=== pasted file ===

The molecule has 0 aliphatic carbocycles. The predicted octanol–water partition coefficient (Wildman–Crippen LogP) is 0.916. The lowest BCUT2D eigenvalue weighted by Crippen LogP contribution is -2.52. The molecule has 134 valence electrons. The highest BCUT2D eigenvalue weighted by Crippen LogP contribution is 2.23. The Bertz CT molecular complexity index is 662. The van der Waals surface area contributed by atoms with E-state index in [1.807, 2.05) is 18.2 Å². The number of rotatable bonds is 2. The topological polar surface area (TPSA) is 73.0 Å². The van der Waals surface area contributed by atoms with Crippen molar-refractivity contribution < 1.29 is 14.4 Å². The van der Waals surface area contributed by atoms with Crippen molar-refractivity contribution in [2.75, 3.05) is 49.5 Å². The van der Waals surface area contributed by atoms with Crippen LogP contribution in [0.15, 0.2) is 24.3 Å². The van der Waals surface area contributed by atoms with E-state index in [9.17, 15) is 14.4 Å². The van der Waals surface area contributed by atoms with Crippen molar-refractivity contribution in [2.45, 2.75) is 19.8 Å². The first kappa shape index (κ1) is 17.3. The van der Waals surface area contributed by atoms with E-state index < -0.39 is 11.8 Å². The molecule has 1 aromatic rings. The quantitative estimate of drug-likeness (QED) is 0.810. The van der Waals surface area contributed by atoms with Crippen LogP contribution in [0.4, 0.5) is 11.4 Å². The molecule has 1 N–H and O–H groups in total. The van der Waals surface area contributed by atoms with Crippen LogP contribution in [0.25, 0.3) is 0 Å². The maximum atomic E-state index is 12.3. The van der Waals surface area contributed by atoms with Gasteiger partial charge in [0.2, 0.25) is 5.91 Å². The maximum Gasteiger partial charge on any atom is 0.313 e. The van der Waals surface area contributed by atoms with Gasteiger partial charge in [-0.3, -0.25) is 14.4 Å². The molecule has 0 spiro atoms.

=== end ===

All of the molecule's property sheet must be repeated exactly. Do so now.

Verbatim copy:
The molecule has 0 aliphatic carbocycles. The predicted octanol–water partition coefficient (Wildman–Crippen LogP) is 0.916. The lowest BCUT2D eigenvalue weighted by Crippen LogP contribution is -2.52. The molecule has 134 valence electrons. The highest BCUT2D eigenvalue weighted by Crippen LogP contribution is 2.23. The Bertz CT molecular complexity index is 662. The van der Waals surface area contributed by atoms with E-state index in [1.807, 2.05) is 18.2 Å². The number of rotatable bonds is 2. The topological polar surface area (TPSA) is 73.0 Å². The van der Waals surface area contributed by atoms with Crippen molar-refractivity contribution < 1.29 is 14.4 Å². The van der Waals surface area contributed by atoms with Crippen molar-refractivity contribution in [2.75, 3.05) is 49.5 Å². The van der Waals surface area contributed by atoms with Crippen LogP contribution in [0.15, 0.2) is 24.3 Å². The van der Waals surface area contributed by atoms with E-state index in [9.17, 15) is 14.4 Å². The van der Waals surface area contributed by atoms with Crippen molar-refractivity contribution in [2.45, 2.75) is 19.8 Å². The first kappa shape index (κ1) is 17.3. The van der Waals surface area contributed by atoms with E-state index < -0.39 is 11.8 Å². The molecule has 1 aromatic rings. The quantitative estimate of drug-likeness (QED) is 0.810. The van der Waals surface area contributed by atoms with Crippen LogP contribution in [0.4, 0.5) is 11.4 Å². The molecule has 1 N–H and O–H groups in total. The van der Waals surface area contributed by atoms with Crippen LogP contribution in [0.25, 0.3) is 0 Å². The maximum atomic E-state index is 12.3. The van der Waals surface area contributed by atoms with Gasteiger partial charge in [0.2, 0.25) is 5.91 Å². The maximum Gasteiger partial charge on any atom is 0.313 e. The van der Waals surface area contributed by atoms with Gasteiger partial charge in [-0.3, -0.25) is 14.4 Å². The molecule has 0 spiro atoms.